He went round the town on a Saturday night, then Sunday morning and laughed at the dfference.
    He had a go at the castle.
    At the church, supposedly 'anti cult' but is essentially a cult.
    And he evn praised SY black puddings

    Thanks for the BBc for producing such intelligent programming, now I am going to watch it again.

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  8. I though it was great though I have to admit it was only on second viewing that I really "got it" having missed the central conceit while half watching it first time round. For sure his pop at religion was very one sided but he's a polemist, that is what he does and I'd take articulate and witty anti-theism of a Meades over the dim witted dulness of a Dawkins any day of the week. All in all I thought the piece was ultimately nothing less than a love letter to the island.

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  9. very much agree with dan that it's a love letter to the island. i'll be watching it again tonight

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  10. It was only about halfway through that I realised that this wasn't a partonising attack on Scotland, her identity and the people of the Long Isle but instead one of the best pieces of TV I have ever seen.

    The unadorned, simple Calvinist churches of Skye are some of the most beautiful buildings in Europe - modernism before the term was invented. Why the Gaels across the Minch with the same religion and building materials produced uninspired banality is something of wonder. Yes, they may be fellow Gaidheil but the people of Rust are a race apart. If they could raise their spirits they might even rejoice at the ugly, insipid houses they call homes. One day someone might plant a flower in a garden instead of planting another old bus in a bog. But that would be just too sinful perhaps?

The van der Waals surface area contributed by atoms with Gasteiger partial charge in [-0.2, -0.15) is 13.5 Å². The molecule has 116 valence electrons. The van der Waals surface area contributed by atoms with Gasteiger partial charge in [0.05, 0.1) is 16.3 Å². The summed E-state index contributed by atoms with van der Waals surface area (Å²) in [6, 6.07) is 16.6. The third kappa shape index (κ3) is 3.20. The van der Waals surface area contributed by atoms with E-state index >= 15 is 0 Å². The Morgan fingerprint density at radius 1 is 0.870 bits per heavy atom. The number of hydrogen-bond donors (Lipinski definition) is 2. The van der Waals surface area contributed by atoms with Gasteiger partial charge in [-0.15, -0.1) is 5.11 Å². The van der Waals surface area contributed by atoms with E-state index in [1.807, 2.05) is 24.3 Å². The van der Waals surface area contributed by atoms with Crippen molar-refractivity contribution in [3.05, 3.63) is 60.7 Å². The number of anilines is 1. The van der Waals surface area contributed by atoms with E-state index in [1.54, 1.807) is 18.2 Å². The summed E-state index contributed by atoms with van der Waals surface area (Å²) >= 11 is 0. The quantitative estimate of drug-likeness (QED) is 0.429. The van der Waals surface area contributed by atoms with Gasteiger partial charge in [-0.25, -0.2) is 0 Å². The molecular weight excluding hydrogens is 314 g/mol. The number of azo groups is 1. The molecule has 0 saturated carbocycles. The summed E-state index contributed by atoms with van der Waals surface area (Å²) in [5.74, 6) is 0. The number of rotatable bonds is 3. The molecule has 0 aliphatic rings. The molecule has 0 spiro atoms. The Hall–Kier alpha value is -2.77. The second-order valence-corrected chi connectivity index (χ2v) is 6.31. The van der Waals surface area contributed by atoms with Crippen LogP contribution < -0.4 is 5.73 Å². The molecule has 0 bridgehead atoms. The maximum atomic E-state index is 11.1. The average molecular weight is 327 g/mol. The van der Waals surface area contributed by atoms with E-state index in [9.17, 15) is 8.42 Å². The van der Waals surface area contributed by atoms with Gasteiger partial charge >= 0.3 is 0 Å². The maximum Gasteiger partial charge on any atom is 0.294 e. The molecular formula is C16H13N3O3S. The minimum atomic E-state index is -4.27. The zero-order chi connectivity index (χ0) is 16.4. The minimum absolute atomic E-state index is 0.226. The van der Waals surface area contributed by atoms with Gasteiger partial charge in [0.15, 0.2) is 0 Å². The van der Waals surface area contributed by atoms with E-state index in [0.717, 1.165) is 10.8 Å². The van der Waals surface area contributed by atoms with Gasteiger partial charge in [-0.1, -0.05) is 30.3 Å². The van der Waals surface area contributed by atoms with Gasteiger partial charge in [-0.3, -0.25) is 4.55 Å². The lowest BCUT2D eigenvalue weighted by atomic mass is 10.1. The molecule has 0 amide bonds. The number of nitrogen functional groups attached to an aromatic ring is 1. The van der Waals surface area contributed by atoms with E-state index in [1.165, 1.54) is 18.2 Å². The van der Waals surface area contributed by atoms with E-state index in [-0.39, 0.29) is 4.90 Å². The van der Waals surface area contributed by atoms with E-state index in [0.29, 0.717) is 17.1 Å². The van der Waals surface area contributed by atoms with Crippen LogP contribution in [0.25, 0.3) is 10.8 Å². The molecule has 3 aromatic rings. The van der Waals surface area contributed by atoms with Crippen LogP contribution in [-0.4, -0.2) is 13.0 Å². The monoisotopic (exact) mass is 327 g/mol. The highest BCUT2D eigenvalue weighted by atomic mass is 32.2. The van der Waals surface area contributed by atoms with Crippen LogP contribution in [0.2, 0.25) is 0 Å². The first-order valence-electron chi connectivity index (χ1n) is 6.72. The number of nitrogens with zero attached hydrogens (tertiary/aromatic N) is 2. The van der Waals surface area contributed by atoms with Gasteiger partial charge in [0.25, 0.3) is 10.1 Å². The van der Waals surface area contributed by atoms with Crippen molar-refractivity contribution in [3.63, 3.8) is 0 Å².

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  11. "If they could raise their spirits they might even rejoice at the ugly, insipid houses they call homes. One day someone might plant a flower in a garden instead of planting another old bus in a bog. But that would be just too sinful perhaps?"

    Nice.

    Nice and patronising, that is.

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  12. I've got to say I loved it. Yeah he goes on a bit but he does have some very interesting points to make under all the waffle!

    I've always loved the random junk left dumped around the islands, and found it all very interesting...

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  13. Meades captured the raw essence of the island but totally missed the point of the Transit van. I have it on the highest authority that far from being dumped, it was carefully sited close to peat banks, thereby creating a handy shelter during the peat-cutting season. Scrap cult, or recycling?

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  14. "Why the Gaels across the Minch with the same religion and building materials produced uninspired banality is something of wonder. Yes, they may be fellow Gaidheil but the people of Rust are a race apart."

    I expect with attitudes like yours, they are happy being a race apart from you.

    I loved the documentary and as a regular visitor to the Highlands and Islands, would choose the honest starkness of Lewis and Harris, over the twee superiority of Skye. I have rarely met better people than those of 'Rust'.

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  15. A spell-binding programme with Meades' trenchant and admiring commentary. He loves the place; its haunting past, stark present and predictable future. Such beautiful artistic forms in the abandoned stone and rusting hulks. Wonderful. I feel like setting off tonight.